TARIFA, Spain - Engineers have dreamt of it for a quarter-century: linking Europe and Africa at the spot where the two very different worlds gaze at each other across a strip of choppy water.
Now, after seemingly endless studies that turned up more than one nasty geological surprise, a project for a high-speed rail tunnel connecting the continents is gathering momentum, raising the prospect of an engineering marvel on par with the Panama Canal or the Channel Tunnel between Britain and France.
This tube for passengers, cars and freight would bore deep under the Strait of Gibraltar, the narrow waterway where the Atlantic flows into the Mediterranean, and run from Tangier, Morocco, to the Spanish town of Tarifa at Europe's southernmost tip, possibly extending further both ways in the future. European engineering consultants brought in a few months ago are to complete a feasibility study this year.
"I think this project is a utopia that is becoming a reality," said Angel Aparicio, president of the Spanish government agency overseeing the endeavor with Moroccan partners.
Aside from fueling economies on both sides of the strait, planners are excited by the symbolically powerful feat of bridging two continents as far apart socially and culturally as they are close geographically.
But the technological challenges are mammoth: A test tunnel dug outside Tarifa a decade ago, for instance, unearthed a smorgasbord of soils, some on the mushy side, hardly the right stuff for anchoring such a grand structure.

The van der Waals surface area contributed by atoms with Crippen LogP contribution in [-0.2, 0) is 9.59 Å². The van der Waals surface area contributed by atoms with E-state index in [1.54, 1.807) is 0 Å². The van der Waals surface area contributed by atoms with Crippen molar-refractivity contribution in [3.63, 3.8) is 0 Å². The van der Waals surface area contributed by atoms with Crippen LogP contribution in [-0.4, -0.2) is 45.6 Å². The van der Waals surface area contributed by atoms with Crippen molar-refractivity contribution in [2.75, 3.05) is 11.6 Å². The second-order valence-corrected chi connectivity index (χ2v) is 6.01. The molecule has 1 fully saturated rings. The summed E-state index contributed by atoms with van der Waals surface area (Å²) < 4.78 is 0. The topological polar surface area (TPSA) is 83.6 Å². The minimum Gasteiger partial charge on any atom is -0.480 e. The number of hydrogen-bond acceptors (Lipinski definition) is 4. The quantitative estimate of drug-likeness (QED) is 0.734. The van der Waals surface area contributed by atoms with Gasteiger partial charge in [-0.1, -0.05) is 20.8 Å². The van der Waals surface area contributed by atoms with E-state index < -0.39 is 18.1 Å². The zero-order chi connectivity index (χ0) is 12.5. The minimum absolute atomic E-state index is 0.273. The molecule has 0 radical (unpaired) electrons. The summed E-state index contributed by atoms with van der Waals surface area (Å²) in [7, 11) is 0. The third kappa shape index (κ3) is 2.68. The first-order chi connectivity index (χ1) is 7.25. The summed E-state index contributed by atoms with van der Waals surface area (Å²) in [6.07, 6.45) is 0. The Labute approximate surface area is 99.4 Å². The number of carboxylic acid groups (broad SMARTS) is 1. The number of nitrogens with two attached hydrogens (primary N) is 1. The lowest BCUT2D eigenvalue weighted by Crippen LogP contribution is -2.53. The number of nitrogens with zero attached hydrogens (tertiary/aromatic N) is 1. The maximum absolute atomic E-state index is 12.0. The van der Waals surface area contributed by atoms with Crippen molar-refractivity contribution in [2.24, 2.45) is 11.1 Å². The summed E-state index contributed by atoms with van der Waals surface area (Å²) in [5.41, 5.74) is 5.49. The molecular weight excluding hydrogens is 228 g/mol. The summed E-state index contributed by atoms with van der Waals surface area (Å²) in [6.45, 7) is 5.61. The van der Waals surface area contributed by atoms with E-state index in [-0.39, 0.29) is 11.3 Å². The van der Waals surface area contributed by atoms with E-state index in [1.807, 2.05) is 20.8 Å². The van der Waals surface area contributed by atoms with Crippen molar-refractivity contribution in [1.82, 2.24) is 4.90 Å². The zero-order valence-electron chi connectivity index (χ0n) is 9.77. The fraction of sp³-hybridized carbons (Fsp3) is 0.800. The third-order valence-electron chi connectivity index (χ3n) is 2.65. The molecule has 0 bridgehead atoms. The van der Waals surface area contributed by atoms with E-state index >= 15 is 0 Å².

The cost is unofficially projected to run more than $13 billion, and engineers say the tunnel would take about 20 years to construct. Spain and Morocco hope to receive European Union financing if the project gets under way.
There's also the issue of whether that economic chasm between Europe and Africa would doom the tunnel as a white elephant. Planners wonder whether Africa is too poor to provide a sustained, profitable flow of people and goods on the northbound leg of a tunnel.
Even the popular Channel Tunnel, which opened in 1994, has accrued $16 billion in debt, and the company operating it, Eurotunnel, received bankruptcy protection from creditors last year. The costs of digging the 30-mile undersea rail tunnel were massively underestimated, and traffic predictions proved optimistic.
Still, Spanish Prime Minister Jose Luis Rodriguez Zapatero said last month that he was fully committed to the Strait of Gibraltar project. He said the tunnel would "greatly speed growth, development and prosperity" on both sides of the Mediterranean.
Planners hope the tunnel will create "an integrated Euro-Mediterranean economic area" and be more than just a way to cross the strait, a journey now done by ferry.
They envision a day when tracks from the tunnel would stretch as far south in Morocco as Marrakech and allow for travel time just a fraction of what it is now.
Morocco's tourism industry, which the government has marked as a key economic motor for the future, would benefit from a tunnel.
"Tourist flows will accelerate because people will be able to come with their own transport. For now, the need to cross by boat presents a psychological and practical barrier," said Tajeddine el-Husseini, professor of international economic law at Mohamed V University in Rabat.
The biggest winners in Morocco would probably be exporters, who could ship their goods, mainly agricultural products, north more easily. Being able to send them to Europe by train rather than ship would also make for easier export of such fragile products as tomatoes and flowers.